NEW YORK (TheStreet) -- United Community Banks (UCBI) - Get Report announced a lovely year-end present for its common shareholders Monday, which could provide quite a boost for the shares.

United Community of Blairsville, Ga. announced it had repurchased $75 million in senior preferred shares originally issued to the U.S. Treasury for bailout assistance received in December 2008.  The company also said it had received approval from regulators to complete the full redemption of $180 million in TARP preferred shares -- which the Treasury had sold to other investors -- by mid-January, while also redeeming another $16.8 million in other preferred shares.

The company said it plans to use cash on hand and to issue $40 million in short-term debt to fund the preferred repurchases.

The TARP preferred redemption alone will save the company $9 million a year in dividend payments, since the shares had a coupon of 5.00%.  The short-term debt being issued will have a much lower interest rate. 

United Community Banks -- the holding company -- had $7.2 billion in total assets as of Sept. 30.  The holding company's main subsidiary is United Community Bank.

Another key item for United Community Banks is the lifting of a memorandum of understanding (MOU) with the Federal Deposit Insurance Corp. and the Georgia Department of Banking and Finance (GDBF).  This MOU required the company's main banking subsidiary -- United Community Bank --  to maintain a Tier 1 leverage ratio of at least 8% and a total risk-based capital ratio of at least 10%, and also required UCBI to seek regulatory approval for any payments of dividends up to the holding company.

United Community Bank was very strongly capitalized as of Sept. 30, with a Tier 1 leverage ratio of 10.17% and a total risk-based capital ratio of 15.74%.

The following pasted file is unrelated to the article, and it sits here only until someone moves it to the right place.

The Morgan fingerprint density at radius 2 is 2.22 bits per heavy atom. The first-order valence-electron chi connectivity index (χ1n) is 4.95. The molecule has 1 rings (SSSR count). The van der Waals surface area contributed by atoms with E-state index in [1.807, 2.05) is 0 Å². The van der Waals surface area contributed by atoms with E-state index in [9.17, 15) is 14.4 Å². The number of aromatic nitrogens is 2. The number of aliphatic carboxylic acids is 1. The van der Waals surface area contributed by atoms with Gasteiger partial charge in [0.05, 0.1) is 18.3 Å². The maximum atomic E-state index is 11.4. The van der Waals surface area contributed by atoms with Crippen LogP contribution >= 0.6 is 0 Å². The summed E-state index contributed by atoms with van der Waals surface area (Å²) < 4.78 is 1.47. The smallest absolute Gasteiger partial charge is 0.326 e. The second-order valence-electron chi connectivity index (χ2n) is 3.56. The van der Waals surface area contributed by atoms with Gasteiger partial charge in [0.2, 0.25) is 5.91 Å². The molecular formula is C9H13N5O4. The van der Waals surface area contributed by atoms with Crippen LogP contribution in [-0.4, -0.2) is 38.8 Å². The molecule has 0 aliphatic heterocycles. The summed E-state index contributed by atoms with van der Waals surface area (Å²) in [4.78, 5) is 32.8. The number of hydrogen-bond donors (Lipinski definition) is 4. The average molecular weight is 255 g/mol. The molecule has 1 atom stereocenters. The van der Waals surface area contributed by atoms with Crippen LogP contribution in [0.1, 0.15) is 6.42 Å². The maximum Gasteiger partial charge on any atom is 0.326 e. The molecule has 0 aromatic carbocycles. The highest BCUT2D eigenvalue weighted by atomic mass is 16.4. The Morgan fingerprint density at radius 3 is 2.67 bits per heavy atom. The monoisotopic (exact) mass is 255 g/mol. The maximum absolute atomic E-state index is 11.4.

The holding company is still operating under an MOU from the Federal Reserve and the GDBF, requiring the approval of the Federal Reserve Bank of Atlanta before issuing debt, paying dividends, or buying back any shares.  But with these approvals having been given before the announcement on Monday, United Community Banks said it "expects the Federal Reserve Bank of Atlanta and the GDBF to terminate their joint informal MOU with the company in the near future."

Following the announcement, KBW analyst Jefferson Harralson reiterated his "outperform" rating for United Community, while raising his price target for the shares to $20 from $18.  The analyst also raised 2014 earnings estimate for UCBI to $1.16 from $1.00, while raising his 2015 EPS estimate to $1.30 from $1.27.

Harralson had expected United Community Banks to redeem half the TARP shares by the end of 2014, with the other half being redeemed during the first half of 2015.

Considering the bank's strong level of capital, the coming full redemption of all preferred stock and the expected lifting of the Fed's MOU, Harralson in a note to clients on Monday wrote, "We expect UCBI to return to the M&A table in 2014."

The earlier-than-expected TARP redemption is "likely due to UCBI's robust momentum in increasing profitability and core fundamentals," the analyst wrote.

UCBI's second-quarter results saw a big boost from a $256 million tax benefit as it reversed its deferred tax valuation allowance.

For the third quarter, the company reported earnings of $15.5 million, or 21 cents a share, increasing from $10.6 million, or 13 cents a share, in the third quarter of 2012.  United Community's third-quarter return on average assets was 0.86%, improving from 0.64% a year earlier, according to Thomson Reuters Bank Insight.  The company's third-quarter return on tangible common equity was 9.51%, down from 11.01% a year earlier, reflecting the significantly boost to capital from the second-quarter DTA recapture.

Shares of United Community Banks closed at $17.77 Monday, returning 88% this year.  The shares trade for 16.2 times the consensus 2014 EPS estimate of $1.10, and for 14.2 times the consensus 2015 EPS estimate of $125.

UCBI data by YCharts

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-- Written by Philip van Doorn in Jupiter, Fla.

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Philip W. van Doorn is a member of TheStreet's banking and finance team, commenting on industry and regulatory trends. He previously served as the senior analyst for Ratings, responsible for assigning financial strength ratings to banks and savings and loan institutions. Mr. van Doorn previously served as a loan operations officer at Riverside National Bank in Fort Pierce, Fla., and as a credit analyst at the Federal Home Loan Bank of New York, where he monitored banks in New York, New Jersey and Puerto Rico. Mr. van Doorn has additional experience in the mutual fund and computer software industries. He holds a bachelor of science in business administration from Long Island University.